12. The apparatus according to claim 9, wherein said aperture is formed by one or more slits.
13. The apparatus according to claim 12, wherein said apparatus further comprises a polarizing filter used in conjunction with said one or more slits, so as to block part of the luminescent radiation.
14. The apparatus according to claim 13, wherein said polarizing filter is rotatable to selectively transmit luminescent radiation polarized by said one or more slits.
15. The apparatus according to claim 13 wherein said polarizing filter is provided between said one or more slits and said detector.
16. The apparatus according to claim 9, further comprising a blocking optical element to prevent said excitation radiation from being detected by the detector.
17. The apparatus according to claim 16, wherein said blocking optical element comprises a wavelength filter or polarizing filter.
18. The apparatus according to claim 16, wherein said blocking optical element is arranged to prevent said excitation light exiting from the detection volume.
19. The apparatus of claim 9, further comprising:
a substrate abutting the exit of the aperture, wherein at least one of the luminophores in the detection volume binds to a surface of the substrate.
20. The apparatus of claim 19, wherein the substrate comprises a glass plate.
Description
FIELD OF THE INVENTION

The invention relates to the field of detecting a presence of a luminophore in a detection volume.

BACKGROUND OF THE INVENTION

US2005244863 discloses a configuration for excitation of luminophores by means of an evanescent wave. An evanescent wave is a rapidly decaying electromagnetic field which cannot propagate due to a sub-wavelength aperture. In this disclosure, exciting radiation is provided to penetrate as an evanescent wave in a bio-molecule containing mixture. The evanescent wave is created by a structure having sub wavelength apertures. However, the apertures only allow a small portion of the generated radiation to be transmitted. This causes a limited yield of luminescent light to be used for detection purposes.

SUMMARY OF THE INVENTION

A desire hence exists to increase the yield of luminescent radiation. Accordingly, in one aspect of the invention, there is provided a method of detecting a presence of a luminophore in a detection volume, comprising: providing excitation radiation in said detection volume; providing a luminophore in a medium in said detection volume, the luminophore being excitable by said excitation radiation to emit luminescent radiation; and detecting at least a polarization component of said luminescent radiation through an aperture of said detection volume by a detector, said aperture having a smallest in plane dimension; wherein said luminophore is selected to emit luminescent radiation in said medium having a wavelength in said medium that is larger than twice said smallest dimension; and wherein said luminophore is selected to be excitable by excitation radiation having a wavelength in said medium that is smaller than twice said smallest dimension.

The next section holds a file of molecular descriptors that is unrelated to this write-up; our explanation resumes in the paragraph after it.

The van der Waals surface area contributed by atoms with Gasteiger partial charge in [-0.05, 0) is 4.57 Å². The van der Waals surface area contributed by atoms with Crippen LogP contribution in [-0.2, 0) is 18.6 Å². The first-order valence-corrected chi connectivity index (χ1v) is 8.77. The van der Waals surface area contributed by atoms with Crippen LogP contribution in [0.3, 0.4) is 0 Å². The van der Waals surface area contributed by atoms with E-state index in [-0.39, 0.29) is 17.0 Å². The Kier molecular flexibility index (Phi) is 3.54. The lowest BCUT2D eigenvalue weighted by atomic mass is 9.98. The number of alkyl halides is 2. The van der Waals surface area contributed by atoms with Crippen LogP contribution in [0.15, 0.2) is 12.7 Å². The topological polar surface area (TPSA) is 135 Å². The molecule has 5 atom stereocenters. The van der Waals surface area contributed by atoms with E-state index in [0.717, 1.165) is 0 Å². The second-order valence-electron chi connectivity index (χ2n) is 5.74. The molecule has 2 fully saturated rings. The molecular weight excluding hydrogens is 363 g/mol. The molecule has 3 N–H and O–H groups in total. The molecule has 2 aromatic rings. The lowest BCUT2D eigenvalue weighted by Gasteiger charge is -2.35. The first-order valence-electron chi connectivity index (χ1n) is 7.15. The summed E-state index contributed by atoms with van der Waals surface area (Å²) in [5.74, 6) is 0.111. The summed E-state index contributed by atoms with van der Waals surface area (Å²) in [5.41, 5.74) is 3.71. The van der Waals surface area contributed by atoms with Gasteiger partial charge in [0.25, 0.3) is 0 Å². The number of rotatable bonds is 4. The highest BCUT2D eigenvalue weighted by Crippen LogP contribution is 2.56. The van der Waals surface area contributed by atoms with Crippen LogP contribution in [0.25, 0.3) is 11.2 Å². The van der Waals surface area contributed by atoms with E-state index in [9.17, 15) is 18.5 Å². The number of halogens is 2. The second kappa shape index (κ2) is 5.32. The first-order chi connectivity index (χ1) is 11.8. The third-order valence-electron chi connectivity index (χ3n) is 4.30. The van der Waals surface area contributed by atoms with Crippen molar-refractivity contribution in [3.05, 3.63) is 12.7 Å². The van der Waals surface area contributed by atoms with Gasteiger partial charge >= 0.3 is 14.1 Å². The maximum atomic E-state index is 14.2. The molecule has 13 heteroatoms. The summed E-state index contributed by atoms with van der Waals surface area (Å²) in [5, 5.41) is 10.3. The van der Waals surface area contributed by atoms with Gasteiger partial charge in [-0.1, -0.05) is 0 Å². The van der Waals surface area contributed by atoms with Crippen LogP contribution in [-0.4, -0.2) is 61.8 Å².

In another aspect of the invention there is provided an apparatus for detecting a presence of a luminophore in a detection volume, comprising: a detection volume; the detection volume comprising an aperture having a smallest in plane dimension and arranged to comprise said luminophore in a medium; a radiation source for providing excitation radiation in said detection volume, the luminophore being excitable by said excitation radiation to emit luminescent radiation; and a detector arranged and constructed to detect at least a polarization component of said luminescent radiation said detector is selected to detect luminescent radiation having a wavelength in said medium that is larger than twice said smallest dimension; and wherein said radiation source is selected to provide excitation radiation having a wavelength in said medium that is smaller than twice said smallest dimension.

In one aspect of the invention, the aperture defines an in plane interface where a luminophore can be excited. Instead of limiting an excitation volume by using an evanescent tail of excitation light, here, the detection volume can be limited, by detecting fluorescence light that is created on the interface of the aperture. Accordingly, the excitation efficiency can be improved; while keeping the detection volume limited. These and other aspects of the invention will be apparent from and elucidated with reference to the embodiment(s) described hereinafter.

BRIEF DESCRIPTION OF THE DRAWINGS

FIG. 1 illustrates a basic embodiment according to an aspect of the invention;

FIG. 2 illustrates a combined effect of excitation and fluorescence detection efficiency;

FIG. 3 illustrates a transmissive detection of luminescent radiation according to an aspect of the invention;

FIG. 4 illustrates an alternative embodiment according to an aspect of the invention using slits; and

FIG. 5 illustrates a schematic graph showing a detection efficiency for the embodiment illustrated in FIG. 4.

DETAILED DESCRIPTION OF EMBODIMENTS